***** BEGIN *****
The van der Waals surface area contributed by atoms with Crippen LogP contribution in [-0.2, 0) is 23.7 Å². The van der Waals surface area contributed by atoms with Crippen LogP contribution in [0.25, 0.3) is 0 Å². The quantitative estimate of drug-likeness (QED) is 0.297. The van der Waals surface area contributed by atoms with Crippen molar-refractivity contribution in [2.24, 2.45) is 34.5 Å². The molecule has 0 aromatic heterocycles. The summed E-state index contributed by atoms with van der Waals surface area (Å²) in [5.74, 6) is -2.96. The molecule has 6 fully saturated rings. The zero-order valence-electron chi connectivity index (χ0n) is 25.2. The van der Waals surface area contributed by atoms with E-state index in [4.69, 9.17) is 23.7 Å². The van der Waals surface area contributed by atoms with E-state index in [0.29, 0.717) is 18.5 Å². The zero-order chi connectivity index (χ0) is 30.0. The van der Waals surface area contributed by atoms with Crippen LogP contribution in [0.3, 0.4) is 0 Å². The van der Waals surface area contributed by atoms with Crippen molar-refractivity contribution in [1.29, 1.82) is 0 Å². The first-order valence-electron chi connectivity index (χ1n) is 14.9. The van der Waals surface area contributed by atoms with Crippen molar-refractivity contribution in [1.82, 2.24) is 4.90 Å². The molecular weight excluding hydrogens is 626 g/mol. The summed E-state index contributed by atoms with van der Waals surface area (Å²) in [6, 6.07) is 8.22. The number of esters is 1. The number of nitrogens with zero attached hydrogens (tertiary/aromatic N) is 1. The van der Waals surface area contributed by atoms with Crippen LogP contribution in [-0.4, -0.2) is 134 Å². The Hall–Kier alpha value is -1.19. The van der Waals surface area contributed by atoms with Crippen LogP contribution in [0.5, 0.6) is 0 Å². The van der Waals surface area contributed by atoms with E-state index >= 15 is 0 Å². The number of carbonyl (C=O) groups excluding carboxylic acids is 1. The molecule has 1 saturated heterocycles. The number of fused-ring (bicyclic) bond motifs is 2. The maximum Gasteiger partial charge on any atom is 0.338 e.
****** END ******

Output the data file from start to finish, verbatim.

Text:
The van der Waals surface area contributed by atoms with Crippen LogP contribution in [-0.2, 0) is 23.7 Å². The van der Waals surface area contributed by atoms with Crippen LogP contribution in [0.25, 0.3) is 0 Å². The quantitative estimate of drug-likeness (QED) is 0.297. The van der Waals surface area contributed by atoms with Crippen molar-refractivity contribution in [2.24, 2.45) is 34.5 Å². The molecule has 0 aromatic heterocycles. The summed E-state index contributed by atoms with van der Waals surface area (Å²) in [5.74, 6) is -2.96. The molecule has 6 fully saturated rings. The zero-order valence-electron chi connectivity index (χ0n) is 25.2. The van der Waals surface area contributed by atoms with E-state index in [4.69, 9.17) is 23.7 Å². The van der Waals surface area contributed by atoms with E-state index in [0.29, 0.717) is 18.5 Å². The zero-order chi connectivity index (χ0) is 30.0. The van der Waals surface area contributed by atoms with Crippen LogP contribution in [0.3, 0.4) is 0 Å². The van der Waals surface area contributed by atoms with Crippen molar-refractivity contribution in [1.29, 1.82) is 0 Å². The first-order valence-electron chi connectivity index (χ1n) is 14.9. The van der Waals surface area contributed by atoms with Crippen molar-refractivity contribution in [1.82, 2.24) is 4.90 Å². The molecular weight excluding hydrogens is 626 g/mol. The summed E-state index contributed by atoms with van der Waals surface area (Å²) in [6, 6.07) is 8.22. The number of esters is 1. The number of nitrogens with zero attached hydrogens (tertiary/aromatic N) is 1. The van der Waals surface area contributed by atoms with Crippen LogP contribution in [-0.4, -0.2) is 134 Å². The Hall–Kier alpha value is -1.19. The van der Waals surface area contributed by atoms with Crippen LogP contribution in [0.5, 0.6) is 0 Å². The van der Waals surface area contributed by atoms with E-state index >= 15 is 0 Å². The number of carbonyl (C=O) groups excluding carboxylic acids is 1. The molecule has 1 saturated heterocycles. The number of fused-ring (bicyclic) bond motifs is 2. The maximum Gasteiger partial charge on any atom is 0.338 e.